Yesterday I left nine-year-old Joel Adams in his Arlington home shortly after some British soldiers had marched on toward Boston on the afternoon of 19 Apr 1775. Four of Joel’s siblings were hiding in the house, their parents were hiding outside, and those soldiers had set the furniture on fire.
Joel and his siblings hurried to douse the flames with water from a cask outside, and with their father’s home-brewed beer. There was some damage to the family pewter, but the house survived and no one was injured.
Joel’s mother, Hannah Adams, gave an indignant deposition about how the soldiers had treated her to the Massachusetts Provincial Congress. His father, Joseph Adams, and a fellow deacon eventually bought the local meeting’s communion service back from a silversmith in Boston. And the Adams children grew up to tell their story of the redcoat home invasion to their baby sister Ann, their own children, and their grandchildren.
Samuel Abbot Smith printed this story in his West Cambridge on the Nineteenth of April, 1775, published in 1864. (The Arlington Historical Society has reprinted this short book, as shown above. Smith did a good job of collecting his town’s lore.) Smith cited:
Mrs. Thomas Hall, grand-daughter of Mrs. Adams. Rev. Mr. Brown’s sermon on James Hill. S. G. Damon’s article in Christian Register, Oct. 28. 1854.It’s always wise to seek the earliest printed version of a story, so I began looking for that sermon and article (since Mrs. Hall is probably no longer available).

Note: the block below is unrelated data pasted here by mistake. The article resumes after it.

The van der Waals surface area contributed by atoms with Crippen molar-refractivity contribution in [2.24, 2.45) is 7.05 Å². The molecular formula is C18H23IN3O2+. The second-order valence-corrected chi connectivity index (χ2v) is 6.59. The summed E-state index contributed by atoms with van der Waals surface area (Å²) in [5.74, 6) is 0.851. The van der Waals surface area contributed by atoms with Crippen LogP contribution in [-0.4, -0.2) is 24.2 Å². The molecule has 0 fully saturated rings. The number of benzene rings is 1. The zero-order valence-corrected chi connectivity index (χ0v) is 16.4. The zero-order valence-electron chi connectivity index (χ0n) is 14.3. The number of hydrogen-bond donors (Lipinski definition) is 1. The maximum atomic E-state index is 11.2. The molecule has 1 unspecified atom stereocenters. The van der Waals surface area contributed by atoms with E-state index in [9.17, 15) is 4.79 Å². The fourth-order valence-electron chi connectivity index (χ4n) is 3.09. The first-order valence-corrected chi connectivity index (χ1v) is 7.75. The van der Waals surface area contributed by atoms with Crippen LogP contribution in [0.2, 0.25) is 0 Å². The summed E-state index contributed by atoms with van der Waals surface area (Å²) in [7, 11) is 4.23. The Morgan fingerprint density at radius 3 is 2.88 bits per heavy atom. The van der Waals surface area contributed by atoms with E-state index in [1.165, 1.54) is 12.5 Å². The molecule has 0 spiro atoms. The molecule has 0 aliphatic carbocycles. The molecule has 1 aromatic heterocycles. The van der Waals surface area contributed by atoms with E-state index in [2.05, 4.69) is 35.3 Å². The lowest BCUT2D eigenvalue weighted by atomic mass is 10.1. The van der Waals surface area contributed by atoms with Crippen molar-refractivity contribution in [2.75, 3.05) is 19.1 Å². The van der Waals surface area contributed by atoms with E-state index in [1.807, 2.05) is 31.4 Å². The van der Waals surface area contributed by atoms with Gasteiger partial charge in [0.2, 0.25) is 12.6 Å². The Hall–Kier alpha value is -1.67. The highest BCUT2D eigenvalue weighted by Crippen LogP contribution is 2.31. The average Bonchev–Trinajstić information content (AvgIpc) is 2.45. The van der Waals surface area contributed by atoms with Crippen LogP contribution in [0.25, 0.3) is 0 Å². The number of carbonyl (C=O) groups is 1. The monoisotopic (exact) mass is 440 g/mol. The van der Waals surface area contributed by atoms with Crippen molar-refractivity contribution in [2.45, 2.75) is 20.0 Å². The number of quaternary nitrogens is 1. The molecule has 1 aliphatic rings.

Locating an undated sermon by a man named Brown about a man named James Hill isn’t easy. I got lucky and stumbled across a reference to its publication in 1852 under the title “Old Age.” So that went onto my to-do list the next time I visit the American Antiquarian Society, which has a great collection of such things.
As for the article, I thought I’d gotten lucky when I found Harold Murdock’s footnote for this same anecdote in The Nineteenth of April, 1775:
This is the story as repeated in 1854 by Mrs. [Ann] Hill, then in her eightieth year, to Samuel Griffin Damon: see Christian Register, October 28, 1854, vol. 39, p. 169.Clearly Murdock had traced back the article since he included more detail than Smith had.
I learned that the Christian Register was a weekly newspaper published for Unitarian churches from 1821 to 1957, and that the Harvard library system has a full run on microfilm. So a couple of years ago I went into Cambridge to find this story.
The staff at the university’s main library told me this microfilm was in the collection of the Divinity School library, on the other side of campus. So I had a pleasant walk over there, found the right building, found the right desk, asked for the reels, and started cranking away.
And the first thing I discovered was that Murdock’s citation to “vol. 39, p. 169,” had no visible link to the date of 28 Oct 1854. Volume 39 covered the year 1860. Cranking and scrolling and peering at the closely set columns, I still couldn’t find Ann (Adams) Hill’s recollection in October 1854. By then my eyes were beginning to swim, so I’m going to check again later. Until I read the earliest printed versions of his tale, Joel Adams stays on my list of Lost Youth.